Planning for Future Transport: How to Plan Today for an Uncertain Future
Stephen Bennett, Arup, Kevin Yeung, Arup, Rebecca Chung, Arup
Transport is changing. The purpose of this paper is to understand what possible transport futures might be and provide practical advice to city planners on the implications of these futures for designing our cities to meet objectives.
We all know that transport is changing and every day we are offered new visions of possible transport futures. But these visions don’t often help us decide what we should be doing now to prepare for the future. Rather than trying to predict the future, this paper asks what do city planners need to do today to plan for this bewildering array of possible scenarios?
The purpose of the paper is to understand what the possible transport futures might be and provide practical advice to city planners on the implications of these futures for designing our cities to meet economic, social and environmental objectives.
The paper is based on a review of the available literature on transport futures and current trends in travel in cities. It considers what city development objectives should be, to ensure that future development is meeting our needs, rather than just adopting the latest technology for its own sake.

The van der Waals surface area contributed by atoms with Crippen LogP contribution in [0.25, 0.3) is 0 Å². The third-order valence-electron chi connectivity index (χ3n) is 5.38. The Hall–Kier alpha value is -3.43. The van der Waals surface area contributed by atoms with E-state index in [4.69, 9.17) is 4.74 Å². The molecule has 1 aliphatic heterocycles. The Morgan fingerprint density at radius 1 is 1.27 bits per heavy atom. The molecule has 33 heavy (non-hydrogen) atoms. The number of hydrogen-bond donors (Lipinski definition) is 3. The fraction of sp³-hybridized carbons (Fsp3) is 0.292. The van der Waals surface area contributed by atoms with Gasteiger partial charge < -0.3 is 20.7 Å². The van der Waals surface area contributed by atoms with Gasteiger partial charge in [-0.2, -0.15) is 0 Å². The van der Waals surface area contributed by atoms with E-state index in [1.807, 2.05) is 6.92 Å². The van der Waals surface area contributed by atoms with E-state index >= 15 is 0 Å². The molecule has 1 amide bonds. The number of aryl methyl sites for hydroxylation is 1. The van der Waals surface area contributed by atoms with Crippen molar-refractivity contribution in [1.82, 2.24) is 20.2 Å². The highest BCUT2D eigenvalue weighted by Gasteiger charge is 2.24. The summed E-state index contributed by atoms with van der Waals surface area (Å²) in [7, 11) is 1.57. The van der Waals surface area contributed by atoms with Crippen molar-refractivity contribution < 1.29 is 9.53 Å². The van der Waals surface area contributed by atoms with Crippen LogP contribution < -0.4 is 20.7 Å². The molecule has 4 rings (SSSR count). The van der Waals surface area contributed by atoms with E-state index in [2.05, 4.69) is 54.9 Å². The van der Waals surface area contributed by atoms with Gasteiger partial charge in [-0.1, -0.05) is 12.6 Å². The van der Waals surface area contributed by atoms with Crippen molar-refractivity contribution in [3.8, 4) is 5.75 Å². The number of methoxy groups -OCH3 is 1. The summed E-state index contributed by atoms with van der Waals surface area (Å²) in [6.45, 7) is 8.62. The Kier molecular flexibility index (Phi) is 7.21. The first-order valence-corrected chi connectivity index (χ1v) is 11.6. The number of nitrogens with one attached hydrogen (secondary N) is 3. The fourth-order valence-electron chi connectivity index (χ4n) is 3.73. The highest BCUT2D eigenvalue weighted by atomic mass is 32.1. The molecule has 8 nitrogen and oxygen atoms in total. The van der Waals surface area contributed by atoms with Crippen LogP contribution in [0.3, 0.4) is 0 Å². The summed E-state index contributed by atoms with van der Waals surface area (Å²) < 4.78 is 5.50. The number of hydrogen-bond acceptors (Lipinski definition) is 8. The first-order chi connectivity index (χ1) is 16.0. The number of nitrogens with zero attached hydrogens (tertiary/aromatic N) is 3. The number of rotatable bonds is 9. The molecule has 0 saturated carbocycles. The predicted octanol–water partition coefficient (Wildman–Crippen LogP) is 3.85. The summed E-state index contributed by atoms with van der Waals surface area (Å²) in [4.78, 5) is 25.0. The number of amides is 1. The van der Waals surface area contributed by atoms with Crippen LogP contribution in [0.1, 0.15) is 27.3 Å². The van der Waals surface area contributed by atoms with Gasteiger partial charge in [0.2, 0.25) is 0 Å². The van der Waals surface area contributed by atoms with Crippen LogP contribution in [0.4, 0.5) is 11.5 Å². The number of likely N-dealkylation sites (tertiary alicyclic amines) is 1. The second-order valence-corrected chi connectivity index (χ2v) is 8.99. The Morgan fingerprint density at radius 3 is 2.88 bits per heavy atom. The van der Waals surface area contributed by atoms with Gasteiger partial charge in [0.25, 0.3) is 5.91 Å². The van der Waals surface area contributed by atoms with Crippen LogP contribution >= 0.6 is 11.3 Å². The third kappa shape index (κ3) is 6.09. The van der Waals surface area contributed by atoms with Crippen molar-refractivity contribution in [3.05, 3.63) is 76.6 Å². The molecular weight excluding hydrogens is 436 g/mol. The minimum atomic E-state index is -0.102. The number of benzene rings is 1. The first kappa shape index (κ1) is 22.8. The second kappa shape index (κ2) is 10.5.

To understand likely impacts it will assess what trends are already happening and have more certainty, and which predictions are much less certain. For example, we know that car ownership amongst young urban residents is already declining, but the full implementation of autonomous vehicles on our public roads is less certain and could take different routes to implementation.
The paper also provides original research from interviews with Arup’s leading transport and technology experts on their views on possible transport futures and their advice for city planners on how to respond. This will include practical steps on how streets and buildings should be designed differently and also what planners can do to prepare for the future, in terms of monitoring data to identify changing travel trends. This includes case studies from Arup’s work on the oneTransport data sharing platform currently being developed in the UK.
The paper has a broad scope, looking at what quality of life objectives we need achieve to facilitate healthy and happy urban life in future, and how technological change and city design can deliver that.
Association for European Transport